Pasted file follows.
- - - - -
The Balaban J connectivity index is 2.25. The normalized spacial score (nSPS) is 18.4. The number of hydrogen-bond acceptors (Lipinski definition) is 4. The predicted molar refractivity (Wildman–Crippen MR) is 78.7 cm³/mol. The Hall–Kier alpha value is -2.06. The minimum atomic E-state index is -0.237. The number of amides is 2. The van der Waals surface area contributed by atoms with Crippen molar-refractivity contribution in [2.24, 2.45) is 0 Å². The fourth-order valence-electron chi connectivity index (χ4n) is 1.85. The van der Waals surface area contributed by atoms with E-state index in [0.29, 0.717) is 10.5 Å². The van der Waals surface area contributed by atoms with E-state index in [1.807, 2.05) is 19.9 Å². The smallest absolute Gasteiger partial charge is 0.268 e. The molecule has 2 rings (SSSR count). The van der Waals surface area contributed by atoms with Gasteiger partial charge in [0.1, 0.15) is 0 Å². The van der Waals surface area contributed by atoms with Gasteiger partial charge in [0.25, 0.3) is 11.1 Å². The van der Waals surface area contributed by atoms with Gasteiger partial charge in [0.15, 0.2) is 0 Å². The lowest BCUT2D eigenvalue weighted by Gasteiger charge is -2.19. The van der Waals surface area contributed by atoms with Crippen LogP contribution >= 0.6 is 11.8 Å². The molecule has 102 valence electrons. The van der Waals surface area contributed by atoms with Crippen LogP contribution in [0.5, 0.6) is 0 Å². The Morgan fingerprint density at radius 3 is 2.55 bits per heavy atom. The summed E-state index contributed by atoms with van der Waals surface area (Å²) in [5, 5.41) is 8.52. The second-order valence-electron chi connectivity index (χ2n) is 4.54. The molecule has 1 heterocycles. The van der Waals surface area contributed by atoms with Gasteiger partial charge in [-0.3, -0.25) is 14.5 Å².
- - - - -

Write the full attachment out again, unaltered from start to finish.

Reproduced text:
The Balaban J connectivity index is 2.25. The normalized spacial score (nSPS) is 18.4. The number of hydrogen-bond acceptors (Lipinski definition) is 4. The predicted molar refractivity (Wildman–Crippen MR) is 78.7 cm³/mol. The Hall–Kier alpha value is -2.06. The minimum atomic E-state index is -0.237. The number of amides is 2. The van der Waals surface area contributed by atoms with Crippen molar-refractivity contribution in [2.24, 2.45) is 0 Å². The fourth-order valence-electron chi connectivity index (χ4n) is 1.85. The van der Waals surface area contributed by atoms with E-state index in [0.29, 0.717) is 10.5 Å². The van der Waals surface area contributed by atoms with E-state index in [1.807, 2.05) is 19.9 Å². The smallest absolute Gasteiger partial charge is 0.268 e. The molecule has 2 rings (SSSR count). The van der Waals surface area contributed by atoms with Gasteiger partial charge in [0.1, 0.15) is 0 Å². The van der Waals surface area contributed by atoms with Gasteiger partial charge in [0.25, 0.3) is 11.1 Å². The van der Waals surface area contributed by atoms with Gasteiger partial charge in [0.15, 0.2) is 0 Å². The lowest BCUT2D eigenvalue weighted by Gasteiger charge is -2.19. The van der Waals surface area contributed by atoms with Crippen LogP contribution >= 0.6 is 11.8 Å². The molecule has 102 valence electrons. The van der Waals surface area contributed by atoms with Crippen LogP contribution in [0.5, 0.6) is 0 Å². The Morgan fingerprint density at radius 3 is 2.55 bits per heavy atom. The summed E-state index contributed by atoms with van der Waals surface area (Å²) in [5, 5.41) is 8.52. The second-order valence-electron chi connectivity index (χ2n) is 4.54. The molecule has 1 heterocycles. The van der Waals surface area contributed by atoms with Gasteiger partial charge in [-0.3, -0.25) is 14.5 Å².